While autonomous vehicles are expected to be far less prone to accidents than driver-controlled vehicles once they’ve undergone substantial training, they may pose a more serious threat. Due to the over-the-air hardware and software updates these vehicles routinely require, experts believe they have the potential to easily come under attack from hackers who can use them to wreak havoc on the road, potentially turning them into weapons.
“Hackers, for instance, could remotely interfere with a connected vehicle and disrupt safety-critical systems and functions including the engine, brakes, and steering wheel, causing the driver to lose control. On a larger scale, a hacker could enter a single vehicle and access an entire fleet, as a fleet is only secure as its least-secure vehicle,” Moshe Shlisel, CEO at GuardKnox, told Help Net Security.
This cyber security threat means autonomous vehicles will need to undergo intense security vetting.
Three Risk Levels to Consider
To better secure autonomous vehicles, three risk levels should be taken into account:
1) Critical hardware and software components that receive over-the-air updates must have supply chains that are adequately understood and protected.
2) The vehicle’s operating system must use an interface that is secure and equipped to repel cyber security threats.
3) Vehicle operating centers need to be secure.
Currently, there are no specific regulations mandating these considerations for autonomous vehicle cyber security. The SELF DRIVE Act, U.S. legislation surrounding the safety and innovation in testing and deployment of autonomous vehicles, requires a cyber security plan only for highly automated vehicles. Additionally, the U.S. Department of Transportation has not provided specific security regulations for advanced driver-assistance systems.
In Europe, the United Nations Economic Commission has been working on cyber security regulations for autonomous vehicles in the 54 countries it oversees. Under UNECE, regulations will mandate a Certificate of Compliance for Cyber Security Management Systems.
According to Shlisel, regulations are vital to ensuring autonomous vehicles are protected from cyber security threats, especially as these vehicles grow more connected and autonomous.
“Federal lawmakers should enact legislation–with the input of cyber security experts–setting uniform safety standards across the board for these vehicles. We see the beginnings of this in the U.S., as several bills–such as the SPY Car Act and AV START Act–have been drafted surrounding connected and autonomous vehicles, but no bill has yet succeeded,” he said.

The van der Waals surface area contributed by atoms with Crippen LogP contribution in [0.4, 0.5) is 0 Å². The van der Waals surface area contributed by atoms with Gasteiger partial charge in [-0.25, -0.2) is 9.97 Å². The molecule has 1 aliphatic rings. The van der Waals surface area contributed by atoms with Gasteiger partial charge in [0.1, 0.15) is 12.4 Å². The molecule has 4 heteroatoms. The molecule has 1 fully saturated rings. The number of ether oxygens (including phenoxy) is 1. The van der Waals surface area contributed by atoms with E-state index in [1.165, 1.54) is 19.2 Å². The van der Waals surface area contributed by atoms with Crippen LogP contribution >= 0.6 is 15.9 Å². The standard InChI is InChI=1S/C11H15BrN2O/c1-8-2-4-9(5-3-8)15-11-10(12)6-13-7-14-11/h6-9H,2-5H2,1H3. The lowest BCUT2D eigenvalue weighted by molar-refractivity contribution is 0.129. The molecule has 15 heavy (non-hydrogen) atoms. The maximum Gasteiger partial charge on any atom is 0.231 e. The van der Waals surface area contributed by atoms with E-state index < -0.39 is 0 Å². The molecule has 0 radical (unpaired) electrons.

Potential Security Risks of AV Crowdsourcing
Crowdsourcing platforms like the Japanese-based group Autoware can help speed innovation in the autonomous vehicle industry. However, information sharing within crowdsource environments, which have multiple contributors, pose potential cyber security threats. While crowdsourcing may speed solutions, it’s important to ask these questions:
- How will unknown contributors be validated?
- In what ways should the contributor be trusted, especially when it comes to their competence?
- Is the contributor actually acting as an enemy?
- Is it smart to unveil the code to anyone who can see it, particularly those who may have bad intentions?
- Validation will be expensive — who will pay for it?
One potential solution is to rely on smaller consortia instead of larger crowdsourcing platforms, writes Rahul Razdan for Forbes.
“It would seem that for safety critical systems smaller trusted consortia which make the active engineering trade-off between innovation velocity and validation costs makes a great deal of sense,” Razdan wrote, citing the Automotive Grade Linux as an example. “In addition, in this structure, contribution equity and consortium stability issues can be much more easily managed. When this process can reach ‘escape’ velocity in terms of the producers/consumers, there is a potential path to a more open system.”
Understand Autonomous Vehicle Technology
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Razdan, Rahul. (9 May 2020). Open Source And Automotive Safety Critical Systems: What Are The Tradeoffs? Forbes.
Razdan, Rahul. (2 May 2020). Tesla Decepticons ? Is Automotive CyberSecurity A National Defense Issue? Forbes.
Zora, Mirko. (15 April 2020). Are we doing enough to protect connected cars? Help Net Security.